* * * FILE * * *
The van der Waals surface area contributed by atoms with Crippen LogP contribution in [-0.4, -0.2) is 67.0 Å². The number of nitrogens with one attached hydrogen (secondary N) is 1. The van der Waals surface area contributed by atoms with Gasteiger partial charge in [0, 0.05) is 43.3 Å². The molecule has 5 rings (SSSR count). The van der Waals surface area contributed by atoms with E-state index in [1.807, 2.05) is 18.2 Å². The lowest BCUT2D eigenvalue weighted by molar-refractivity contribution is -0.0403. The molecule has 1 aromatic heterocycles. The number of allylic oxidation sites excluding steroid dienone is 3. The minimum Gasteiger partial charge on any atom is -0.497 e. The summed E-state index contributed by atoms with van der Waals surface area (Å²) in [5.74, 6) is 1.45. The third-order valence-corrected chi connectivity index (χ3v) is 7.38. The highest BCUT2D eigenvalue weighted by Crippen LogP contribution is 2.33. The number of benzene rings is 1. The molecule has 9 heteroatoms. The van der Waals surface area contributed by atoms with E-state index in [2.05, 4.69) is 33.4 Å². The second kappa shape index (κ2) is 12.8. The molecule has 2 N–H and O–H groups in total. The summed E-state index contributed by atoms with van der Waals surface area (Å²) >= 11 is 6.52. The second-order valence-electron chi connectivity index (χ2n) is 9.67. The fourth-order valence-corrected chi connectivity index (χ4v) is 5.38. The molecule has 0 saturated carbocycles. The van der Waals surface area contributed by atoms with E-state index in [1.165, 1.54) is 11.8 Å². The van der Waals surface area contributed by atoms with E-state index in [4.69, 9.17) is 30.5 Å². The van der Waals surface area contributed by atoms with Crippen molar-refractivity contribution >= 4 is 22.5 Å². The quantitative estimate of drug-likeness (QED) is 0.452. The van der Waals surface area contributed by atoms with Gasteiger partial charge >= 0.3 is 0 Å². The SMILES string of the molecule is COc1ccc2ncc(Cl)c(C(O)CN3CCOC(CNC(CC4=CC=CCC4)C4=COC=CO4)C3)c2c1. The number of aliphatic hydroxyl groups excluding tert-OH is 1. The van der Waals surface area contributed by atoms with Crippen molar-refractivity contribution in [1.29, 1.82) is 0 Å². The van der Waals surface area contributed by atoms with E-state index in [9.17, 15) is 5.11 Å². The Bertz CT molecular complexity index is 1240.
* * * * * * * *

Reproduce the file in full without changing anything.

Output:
The van der Waals surface area contributed by atoms with Crippen LogP contribution in [-0.4, -0.2) is 67.0 Å². The number of nitrogens with one attached hydrogen (secondary N) is 1. The van der Waals surface area contributed by atoms with Gasteiger partial charge in [0, 0.05) is 43.3 Å². The molecule has 5 rings (SSSR count). The van der Waals surface area contributed by atoms with E-state index in [1.807, 2.05) is 18.2 Å². The lowest BCUT2D eigenvalue weighted by molar-refractivity contribution is -0.0403. The molecule has 1 aromatic heterocycles. The number of allylic oxidation sites excluding steroid dienone is 3. The minimum Gasteiger partial charge on any atom is -0.497 e. The summed E-state index contributed by atoms with van der Waals surface area (Å²) in [5.74, 6) is 1.45. The third-order valence-corrected chi connectivity index (χ3v) is 7.38. The highest BCUT2D eigenvalue weighted by Crippen LogP contribution is 2.33. The number of benzene rings is 1. The molecule has 9 heteroatoms. The van der Waals surface area contributed by atoms with E-state index in [2.05, 4.69) is 33.4 Å². The second kappa shape index (κ2) is 12.8. The molecule has 2 N–H and O–H groups in total. The summed E-state index contributed by atoms with van der Waals surface area (Å²) >= 11 is 6.52. The second-order valence-electron chi connectivity index (χ2n) is 9.67. The fourth-order valence-corrected chi connectivity index (χ4v) is 5.38. The molecule has 0 saturated carbocycles. The van der Waals surface area contributed by atoms with E-state index in [1.165, 1.54) is 11.8 Å². The van der Waals surface area contributed by atoms with E-state index in [4.69, 9.17) is 30.5 Å². The van der Waals surface area contributed by atoms with Crippen molar-refractivity contribution >= 4 is 22.5 Å². The quantitative estimate of drug-likeness (QED) is 0.452. The van der Waals surface area contributed by atoms with Gasteiger partial charge >= 0.3 is 0 Å². The SMILES string of the molecule is COc1ccc2ncc(Cl)c(C(O)CN3CCOC(CNC(CC4=CC=CCC4)C4=COC=CO4)C3)c2c1. The number of aliphatic hydroxyl groups excluding tert-OH is 1. The van der Waals surface area contributed by atoms with Crippen molar-refractivity contribution in [1.29, 1.82) is 0 Å². The van der Waals surface area contributed by atoms with E-state index in [9.17, 15) is 5.11 Å². The Bertz CT molecular complexity index is 1240.